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Prep your winter garden

Handyman Magazine logo Handyman Magazine 7/07/2018 Adam Woodhams

a red flower on a plant © Adam Woodhams Summer is often seen as being the toughest time on your garden, but it’s winter that can actually be the worst.

Apart from the obvious problems such as frigid temperatures and lower levels of sunlight, it’s not unusual for your garden to be more than a bit stressed after an arduous hot season.

This means your plants are going to be more susceptible to damage from the seasonal conditions.

But there are a few simple things you can do now to winter-proof your garden, which will have it looking great until spring.

Feed plants

a plant in a garden © Max Pixel

A big question people tend to ask at this time of year is whether it’s okay to feed their plants.

The answer is yes, but it’s important to be selective with the products that are used.

At any time, when done properly, feeding plants is a two-part process.

The first part is nurturing the soil, looking after all of the good bacteria and creatures such as earthworms, which build quality soil while helping make nutrients for your plants.

The second is applying nutrients in a way that allows plants to make the most of them.

The metabolic rate of most plants slows as they go into winter hibernation, so choosing the correct product is all the more critical.

Liquid products are the best choice for this time of year, as they can be absorbed through foliage and become more readily available in the soil.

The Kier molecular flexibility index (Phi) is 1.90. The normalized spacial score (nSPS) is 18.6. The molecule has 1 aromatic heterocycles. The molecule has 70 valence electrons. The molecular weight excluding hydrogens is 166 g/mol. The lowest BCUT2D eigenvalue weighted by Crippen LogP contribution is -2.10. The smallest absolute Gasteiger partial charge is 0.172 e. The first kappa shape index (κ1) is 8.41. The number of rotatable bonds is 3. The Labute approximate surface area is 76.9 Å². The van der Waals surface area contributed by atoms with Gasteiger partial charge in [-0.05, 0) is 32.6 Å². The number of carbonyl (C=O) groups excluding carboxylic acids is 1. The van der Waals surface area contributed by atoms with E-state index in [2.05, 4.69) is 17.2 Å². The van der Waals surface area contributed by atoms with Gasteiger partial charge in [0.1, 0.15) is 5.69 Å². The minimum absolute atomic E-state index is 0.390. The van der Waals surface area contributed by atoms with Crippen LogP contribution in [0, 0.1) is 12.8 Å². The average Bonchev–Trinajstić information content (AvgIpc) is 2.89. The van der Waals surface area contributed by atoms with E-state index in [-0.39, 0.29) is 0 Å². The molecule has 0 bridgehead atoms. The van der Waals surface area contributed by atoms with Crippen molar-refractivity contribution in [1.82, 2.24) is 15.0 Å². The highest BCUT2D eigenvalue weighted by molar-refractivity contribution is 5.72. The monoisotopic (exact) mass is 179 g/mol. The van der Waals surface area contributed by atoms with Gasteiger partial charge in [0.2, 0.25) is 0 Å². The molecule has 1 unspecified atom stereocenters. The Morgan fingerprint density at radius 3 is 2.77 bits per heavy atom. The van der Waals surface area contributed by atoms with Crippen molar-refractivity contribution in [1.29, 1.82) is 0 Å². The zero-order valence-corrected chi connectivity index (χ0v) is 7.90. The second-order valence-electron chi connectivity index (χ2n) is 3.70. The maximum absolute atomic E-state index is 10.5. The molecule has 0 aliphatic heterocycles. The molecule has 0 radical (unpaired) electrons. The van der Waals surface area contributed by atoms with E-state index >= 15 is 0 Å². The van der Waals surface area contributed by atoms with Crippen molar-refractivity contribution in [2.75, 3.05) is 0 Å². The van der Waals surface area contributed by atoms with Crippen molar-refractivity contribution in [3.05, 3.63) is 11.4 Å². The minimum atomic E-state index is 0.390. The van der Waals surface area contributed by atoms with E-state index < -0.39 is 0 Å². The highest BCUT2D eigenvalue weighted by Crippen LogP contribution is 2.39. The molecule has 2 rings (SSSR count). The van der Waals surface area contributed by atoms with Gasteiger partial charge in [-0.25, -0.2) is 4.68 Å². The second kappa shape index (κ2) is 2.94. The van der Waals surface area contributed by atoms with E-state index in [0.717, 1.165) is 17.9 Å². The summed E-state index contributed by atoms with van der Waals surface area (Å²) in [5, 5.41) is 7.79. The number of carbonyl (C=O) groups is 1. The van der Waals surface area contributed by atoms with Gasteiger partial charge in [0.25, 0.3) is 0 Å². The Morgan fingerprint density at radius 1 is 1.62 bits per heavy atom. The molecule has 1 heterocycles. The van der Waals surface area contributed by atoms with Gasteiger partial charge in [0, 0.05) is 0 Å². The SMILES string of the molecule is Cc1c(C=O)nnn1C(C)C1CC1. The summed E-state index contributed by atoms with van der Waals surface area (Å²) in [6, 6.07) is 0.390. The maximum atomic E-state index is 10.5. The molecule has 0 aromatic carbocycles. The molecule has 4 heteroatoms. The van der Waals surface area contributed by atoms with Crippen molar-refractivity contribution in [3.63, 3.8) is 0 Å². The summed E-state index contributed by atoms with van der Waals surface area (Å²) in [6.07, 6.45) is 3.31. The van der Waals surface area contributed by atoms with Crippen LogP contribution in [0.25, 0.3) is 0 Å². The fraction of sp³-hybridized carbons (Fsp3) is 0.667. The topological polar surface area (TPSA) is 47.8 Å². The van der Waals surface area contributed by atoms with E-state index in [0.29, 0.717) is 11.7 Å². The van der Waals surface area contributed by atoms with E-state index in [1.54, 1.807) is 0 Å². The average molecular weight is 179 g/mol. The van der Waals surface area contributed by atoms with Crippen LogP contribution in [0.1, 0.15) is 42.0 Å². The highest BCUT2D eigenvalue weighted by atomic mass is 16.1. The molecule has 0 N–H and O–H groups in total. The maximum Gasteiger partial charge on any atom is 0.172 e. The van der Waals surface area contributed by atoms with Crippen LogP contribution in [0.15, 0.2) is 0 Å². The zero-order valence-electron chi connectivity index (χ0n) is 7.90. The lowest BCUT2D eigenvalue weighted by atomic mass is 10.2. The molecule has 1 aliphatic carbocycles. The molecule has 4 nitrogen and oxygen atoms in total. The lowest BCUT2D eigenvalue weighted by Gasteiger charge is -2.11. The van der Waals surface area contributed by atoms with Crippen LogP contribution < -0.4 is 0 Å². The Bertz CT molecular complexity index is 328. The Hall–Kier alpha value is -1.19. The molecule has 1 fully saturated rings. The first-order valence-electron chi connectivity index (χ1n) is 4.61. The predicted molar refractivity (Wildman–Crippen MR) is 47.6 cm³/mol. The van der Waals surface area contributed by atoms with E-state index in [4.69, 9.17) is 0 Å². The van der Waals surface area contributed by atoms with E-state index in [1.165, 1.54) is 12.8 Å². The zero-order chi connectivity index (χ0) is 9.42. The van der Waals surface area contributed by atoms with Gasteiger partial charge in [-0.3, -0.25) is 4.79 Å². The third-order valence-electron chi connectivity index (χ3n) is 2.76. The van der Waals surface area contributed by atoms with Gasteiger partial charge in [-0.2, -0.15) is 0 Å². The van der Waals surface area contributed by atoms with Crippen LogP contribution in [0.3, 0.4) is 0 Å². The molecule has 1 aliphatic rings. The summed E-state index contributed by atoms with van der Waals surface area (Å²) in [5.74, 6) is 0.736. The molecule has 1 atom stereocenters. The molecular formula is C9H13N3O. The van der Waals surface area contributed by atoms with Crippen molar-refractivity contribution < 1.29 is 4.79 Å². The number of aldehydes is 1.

The easiest way to apply them is as a pre-mixed hose-on product.

Attack weeds

a bird sitting on grass © Adam Woodhams

You may think weeds are a problem only in warm weather, but many species can grow well in the colder months.

And some will positively thrive, as they are cool-season annuals.

So beat weeds now and you won’t be faced with a major task in spring.

Mulch soil

© Adam Woodhams

In cold weather, mulch performs one of its most important roles of insulating soil against temperature extremes, which helps protect plant roots from freezing conditions.

Across the warmer months, mulch can break down very quickly, so by this time of year, the layer may be getting thin and will need topping up.

Water wisely

© Adam Woodhams

The cooler months can be surprisingly dry, especially when you add windy conditions to the mix, when moisture can be quickly sucked from the soil.

Making sure your garden is well mulched is essential, but you may also need to water occasionally.

Check first by pulling back mulch and feeling the soil to see if it’s damp or dry.

Apply half as much water as you would in summer, as the soil and mulch will stay damp for longer.

If you have a watering system, adjust it to suit the conditions.

If you watered twice a week in warm weather, once every two weeks should suffice.

DIY tip

a large green field with trees in the background © Wikimedia

Frosts can arrive early, late or not at all, so check weather reports and protect sensitive plants with frost cloth when they’re forecast.

Tidy up fallen leaves

a man standing next to a tree © Adam Woodhams At this time of year, leaves can build up on surfaces and end up as a slippery mess, so ensure you keep pathways and decks blown or swept clean.]]>

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